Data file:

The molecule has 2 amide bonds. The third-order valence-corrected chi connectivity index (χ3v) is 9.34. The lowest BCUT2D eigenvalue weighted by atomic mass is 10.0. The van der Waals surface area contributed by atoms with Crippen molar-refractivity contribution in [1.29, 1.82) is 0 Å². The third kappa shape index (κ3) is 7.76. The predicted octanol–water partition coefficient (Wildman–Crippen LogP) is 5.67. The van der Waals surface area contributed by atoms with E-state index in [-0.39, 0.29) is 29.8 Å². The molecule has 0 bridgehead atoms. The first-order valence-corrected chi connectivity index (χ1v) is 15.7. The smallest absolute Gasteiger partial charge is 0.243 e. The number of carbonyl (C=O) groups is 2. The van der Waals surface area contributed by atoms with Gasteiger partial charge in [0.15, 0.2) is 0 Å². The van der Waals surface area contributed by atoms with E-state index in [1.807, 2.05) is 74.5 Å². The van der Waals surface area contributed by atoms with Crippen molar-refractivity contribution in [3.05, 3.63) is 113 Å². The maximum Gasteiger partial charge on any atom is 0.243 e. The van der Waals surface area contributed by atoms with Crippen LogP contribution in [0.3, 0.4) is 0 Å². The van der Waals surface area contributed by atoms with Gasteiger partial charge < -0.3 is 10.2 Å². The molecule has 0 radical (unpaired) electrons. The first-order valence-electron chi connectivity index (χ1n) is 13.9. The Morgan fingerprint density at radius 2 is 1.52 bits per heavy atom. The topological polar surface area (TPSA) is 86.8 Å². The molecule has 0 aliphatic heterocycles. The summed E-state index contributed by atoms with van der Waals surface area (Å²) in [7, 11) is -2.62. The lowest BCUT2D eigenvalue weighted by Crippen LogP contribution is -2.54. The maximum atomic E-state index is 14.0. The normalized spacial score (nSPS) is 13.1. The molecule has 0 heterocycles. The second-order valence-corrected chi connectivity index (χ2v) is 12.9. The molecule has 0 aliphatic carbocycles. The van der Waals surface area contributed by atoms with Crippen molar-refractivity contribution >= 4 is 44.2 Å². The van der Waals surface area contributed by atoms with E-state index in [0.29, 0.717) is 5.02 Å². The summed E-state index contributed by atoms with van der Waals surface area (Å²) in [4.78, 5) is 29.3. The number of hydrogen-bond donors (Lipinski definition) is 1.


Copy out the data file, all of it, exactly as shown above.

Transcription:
The molecule has 2 amide bonds. The third-order valence-corrected chi connectivity index (χ3v) is 9.34. The lowest BCUT2D eigenvalue weighted by atomic mass is 10.0. The van der Waals surface area contributed by atoms with Crippen molar-refractivity contribution in [1.29, 1.82) is 0 Å². The third kappa shape index (κ3) is 7.76. The predicted octanol–water partition coefficient (Wildman–Crippen LogP) is 5.67. The van der Waals surface area contributed by atoms with E-state index in [-0.39, 0.29) is 29.8 Å². The molecule has 0 bridgehead atoms. The first-order valence-corrected chi connectivity index (χ1v) is 15.7. The smallest absolute Gasteiger partial charge is 0.243 e. The number of carbonyl (C=O) groups is 2. The van der Waals surface area contributed by atoms with Gasteiger partial charge in [0.15, 0.2) is 0 Å². The van der Waals surface area contributed by atoms with E-state index in [1.807, 2.05) is 74.5 Å². The van der Waals surface area contributed by atoms with Crippen molar-refractivity contribution in [3.05, 3.63) is 113 Å². The maximum Gasteiger partial charge on any atom is 0.243 e. The van der Waals surface area contributed by atoms with Crippen LogP contribution in [0.3, 0.4) is 0 Å². The van der Waals surface area contributed by atoms with Gasteiger partial charge < -0.3 is 10.2 Å². The molecule has 0 radical (unpaired) electrons. The first-order valence-electron chi connectivity index (χ1n) is 13.9. The Morgan fingerprint density at radius 2 is 1.52 bits per heavy atom. The topological polar surface area (TPSA) is 86.8 Å². The molecule has 0 aliphatic heterocycles. The summed E-state index contributed by atoms with van der Waals surface area (Å²) in [7, 11) is -2.62. The lowest BCUT2D eigenvalue weighted by Crippen LogP contribution is -2.54. The maximum atomic E-state index is 14.0. The normalized spacial score (nSPS) is 13.1. The molecule has 0 heterocycles. The second-order valence-corrected chi connectivity index (χ2v) is 12.9. The molecule has 0 aliphatic carbocycles. The van der Waals surface area contributed by atoms with Crippen molar-refractivity contribution >= 4 is 44.2 Å². The van der Waals surface area contributed by atoms with E-state index in [0.29, 0.717) is 5.02 Å². The summed E-state index contributed by atoms with van der Waals surface area (Å²) in [4.78, 5) is 29.3. The number of hydrogen-bond donors (Lipinski definition) is 1.